- 0:57Why are we reversing the step when the arrow of the reaction would indicate that the step only goes in one direction (In this case the Acetylene ) is being assembled instead of broken apart because the direction of said arrow stays the same, but this doesn't make any sense to me because it's not being communicated that the equation applies in both instances.(1 vote)
- I'm not sure about whether the reaction is reversable or not, but I think the point here is that, logically, if one reverses an equation, its enthalpy change would be reversed as well.(1 vote)

## Video transcript

- [Instructor] Hess's law
states that the overall change in enthalpy for a chemical
reaction is equal to the sum of the enthalpy changes for each step. And this is independent of the path taken. So it doesn't matter what
set of reactions you use. If you add up those reactions
and they equal the reaction that you're trying to find, you can also sum the enthalpies to find the enthalpy
change for the reaction. As an example, let's say we're
trying to find the change in enthalpy for the reaction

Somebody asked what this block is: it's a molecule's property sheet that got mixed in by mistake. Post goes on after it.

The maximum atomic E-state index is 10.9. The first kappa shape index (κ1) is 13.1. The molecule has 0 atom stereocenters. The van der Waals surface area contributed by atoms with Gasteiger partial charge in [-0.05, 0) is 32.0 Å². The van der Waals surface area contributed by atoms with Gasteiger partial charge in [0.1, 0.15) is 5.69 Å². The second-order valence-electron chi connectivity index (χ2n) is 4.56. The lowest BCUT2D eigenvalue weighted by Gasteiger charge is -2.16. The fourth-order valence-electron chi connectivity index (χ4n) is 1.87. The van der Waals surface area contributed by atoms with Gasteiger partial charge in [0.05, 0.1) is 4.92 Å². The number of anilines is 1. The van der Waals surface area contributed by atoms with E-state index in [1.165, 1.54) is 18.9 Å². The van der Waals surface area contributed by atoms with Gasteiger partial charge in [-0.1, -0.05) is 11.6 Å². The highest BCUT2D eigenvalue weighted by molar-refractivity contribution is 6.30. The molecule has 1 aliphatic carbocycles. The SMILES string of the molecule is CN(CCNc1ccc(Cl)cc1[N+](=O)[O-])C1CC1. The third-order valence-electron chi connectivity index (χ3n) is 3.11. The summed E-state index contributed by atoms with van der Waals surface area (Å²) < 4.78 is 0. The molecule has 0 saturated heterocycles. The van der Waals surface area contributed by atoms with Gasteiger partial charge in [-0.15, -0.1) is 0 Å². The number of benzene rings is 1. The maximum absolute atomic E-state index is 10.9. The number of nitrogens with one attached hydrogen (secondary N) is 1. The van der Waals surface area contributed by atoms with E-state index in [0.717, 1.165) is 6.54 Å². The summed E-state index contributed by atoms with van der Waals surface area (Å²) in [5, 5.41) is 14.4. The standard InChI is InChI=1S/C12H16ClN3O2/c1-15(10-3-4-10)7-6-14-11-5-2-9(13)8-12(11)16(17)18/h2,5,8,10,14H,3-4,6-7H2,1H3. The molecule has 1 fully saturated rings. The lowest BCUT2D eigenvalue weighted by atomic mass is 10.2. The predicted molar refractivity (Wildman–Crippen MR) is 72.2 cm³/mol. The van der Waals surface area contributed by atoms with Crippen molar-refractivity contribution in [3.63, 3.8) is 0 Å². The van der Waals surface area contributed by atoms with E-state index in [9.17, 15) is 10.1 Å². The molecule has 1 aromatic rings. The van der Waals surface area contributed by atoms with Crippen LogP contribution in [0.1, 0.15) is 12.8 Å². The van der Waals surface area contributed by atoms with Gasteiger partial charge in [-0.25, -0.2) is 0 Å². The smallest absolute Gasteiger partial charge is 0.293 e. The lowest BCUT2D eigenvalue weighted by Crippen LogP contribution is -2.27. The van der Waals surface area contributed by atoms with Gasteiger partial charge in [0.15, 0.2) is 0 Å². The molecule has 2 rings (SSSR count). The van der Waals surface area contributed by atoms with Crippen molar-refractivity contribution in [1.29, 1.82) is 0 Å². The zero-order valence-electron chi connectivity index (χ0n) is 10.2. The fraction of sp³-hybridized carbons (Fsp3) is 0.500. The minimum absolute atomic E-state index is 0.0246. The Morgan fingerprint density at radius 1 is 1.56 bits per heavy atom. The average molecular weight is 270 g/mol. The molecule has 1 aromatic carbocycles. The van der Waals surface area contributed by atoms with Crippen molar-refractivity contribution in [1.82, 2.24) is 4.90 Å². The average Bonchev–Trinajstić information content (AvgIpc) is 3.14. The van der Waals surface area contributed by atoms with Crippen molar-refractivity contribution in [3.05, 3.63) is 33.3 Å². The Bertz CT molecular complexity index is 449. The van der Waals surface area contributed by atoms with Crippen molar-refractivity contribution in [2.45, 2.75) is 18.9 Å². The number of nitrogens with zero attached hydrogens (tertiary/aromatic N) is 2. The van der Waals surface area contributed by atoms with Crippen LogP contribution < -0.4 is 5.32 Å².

of carbon with hydrogen gas to form C2H2, which is acetylene. We can calculate the change
in enthalpy for the formation of acetylene using these
three reactions below. Our approach will involve
looking at these three reactions and comparing them to
the original reaction to see if we need to change anything. For example, if we look at reaction one, there's one mole of acetylene on the left side of the equation. And if we compare that
to the original reaction, there's one mole of
acetylene on the right side of the equation. So we need to reverse equation one to make it look more like
our original reaction. To save time, I've gone ahead
and reversed equation one. So you can see, I did that down here. Looking at the original
equation for equation one, here where the products and now we've made those
products the reactants. And what were the reactants
over here for equation one have now become the products. The change in enthalpy for equation one is -1,299.6 kilojoules
per mole of reaction. Kilojoules per mole reaction
just means how the reaction is written in the balanced equation. And since we reversed equation one, we also need to reverse
the sign for Delta H. So instead of this being a negative, instead of this being a negative, we're gonna go ahead and
change this into a positive. And also let's go ahead and
cross out the first equation. So we don't get confused. Next, we look at equation two and we compare it to our original. For equation two there's
one mole of solid carbon on the left side and looking
at our original reaction, there's two moles of
carbon on the left side. So to get equation two, to